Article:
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Coulston v. Apfel

224 F.3d 897 (2000)

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Coulston v. Apfel

United States Court of Appeals for the Eighth Circuit

224 F.3d 897 (2000)

Facts

Jim Coulston (plaintiff) was receiving Social Security benefits due to a severe mental impairment. The administration overpaid Coulston by sending him a check in excess of $20,000. Coulston, with the help of his ex-wife and a friend, cashed the check and spent all but a little over $2,000 on bills and Christmas presents. Coulston had been overpaid by the administration 15 years prior, but there is no mention in the record that Coulston recalled that overpayment. Further, Coulston believed that he was entitled to the overpayment because he had received letters from the administration indicating an increase in his benefits payments and suspected the overpayment was for medical bills he incurred after letting his Medicare lapse. Coulston returned the unspent portion of the overpayment; however, the administration sought to recover that which Coulston had already spent. Coulston sought a waiver from repayment, but following an administrative-law judge (ALJ) hearing, Coulston was ordered to return the unspent money immediately, despite the ALJ’s acknowledgement of Coulston’s intellectual limitations. The ALJ based the decision on the intellectual capacity of Coulston’s ex-wife and friend who helped him cash and spend the overpayment. Coulston sought judicial review of the ALJ’s determination, which became the final decision of the Commissioner of the Social Security Administration, Kenneth Apfel (defendant). The ALJ’s decision was affirmed, and Coulston appealed.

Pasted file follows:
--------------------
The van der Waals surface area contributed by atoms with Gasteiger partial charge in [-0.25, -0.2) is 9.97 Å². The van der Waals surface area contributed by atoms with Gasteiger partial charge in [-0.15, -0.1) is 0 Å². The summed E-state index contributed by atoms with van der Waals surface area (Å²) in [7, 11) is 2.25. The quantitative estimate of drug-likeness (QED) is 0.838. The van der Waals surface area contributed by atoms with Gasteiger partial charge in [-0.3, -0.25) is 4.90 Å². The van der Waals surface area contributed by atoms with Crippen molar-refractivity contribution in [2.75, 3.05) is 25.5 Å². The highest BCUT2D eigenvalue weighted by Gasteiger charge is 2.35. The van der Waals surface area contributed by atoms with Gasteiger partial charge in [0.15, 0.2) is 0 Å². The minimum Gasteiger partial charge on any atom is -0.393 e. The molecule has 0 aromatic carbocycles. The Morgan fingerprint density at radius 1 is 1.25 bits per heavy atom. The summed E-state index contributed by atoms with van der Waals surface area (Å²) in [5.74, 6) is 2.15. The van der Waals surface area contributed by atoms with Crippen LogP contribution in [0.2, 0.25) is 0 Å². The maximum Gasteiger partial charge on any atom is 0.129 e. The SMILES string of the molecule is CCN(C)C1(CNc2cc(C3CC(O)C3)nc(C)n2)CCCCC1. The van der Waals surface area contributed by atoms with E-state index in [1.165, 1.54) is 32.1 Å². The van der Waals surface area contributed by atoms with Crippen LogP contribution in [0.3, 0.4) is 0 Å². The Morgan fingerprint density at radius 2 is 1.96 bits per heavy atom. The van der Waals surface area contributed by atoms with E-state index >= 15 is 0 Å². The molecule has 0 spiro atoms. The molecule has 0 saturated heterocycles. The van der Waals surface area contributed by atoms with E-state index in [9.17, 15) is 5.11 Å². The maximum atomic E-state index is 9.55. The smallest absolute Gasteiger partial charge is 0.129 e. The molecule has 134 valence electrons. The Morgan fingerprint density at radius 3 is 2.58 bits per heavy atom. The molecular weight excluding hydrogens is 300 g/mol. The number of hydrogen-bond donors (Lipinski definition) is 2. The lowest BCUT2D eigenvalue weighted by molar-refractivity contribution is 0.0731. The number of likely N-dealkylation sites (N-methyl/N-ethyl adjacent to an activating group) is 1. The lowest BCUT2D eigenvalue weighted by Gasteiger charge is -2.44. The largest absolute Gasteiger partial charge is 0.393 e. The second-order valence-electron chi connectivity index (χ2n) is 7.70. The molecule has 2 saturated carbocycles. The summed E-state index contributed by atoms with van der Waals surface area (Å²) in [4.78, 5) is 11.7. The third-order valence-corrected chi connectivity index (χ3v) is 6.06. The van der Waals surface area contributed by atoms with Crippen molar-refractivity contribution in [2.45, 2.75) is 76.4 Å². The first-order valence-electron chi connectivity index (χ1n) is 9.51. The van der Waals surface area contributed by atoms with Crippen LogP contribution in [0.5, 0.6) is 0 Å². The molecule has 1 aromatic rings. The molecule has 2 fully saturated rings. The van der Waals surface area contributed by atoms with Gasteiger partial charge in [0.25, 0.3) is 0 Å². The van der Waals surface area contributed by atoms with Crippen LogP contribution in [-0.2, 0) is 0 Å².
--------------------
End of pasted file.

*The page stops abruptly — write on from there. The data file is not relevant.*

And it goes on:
Rule of Law

Issue

Holding and Reasoning (Per curiam)

Concurrence (Bye, J)

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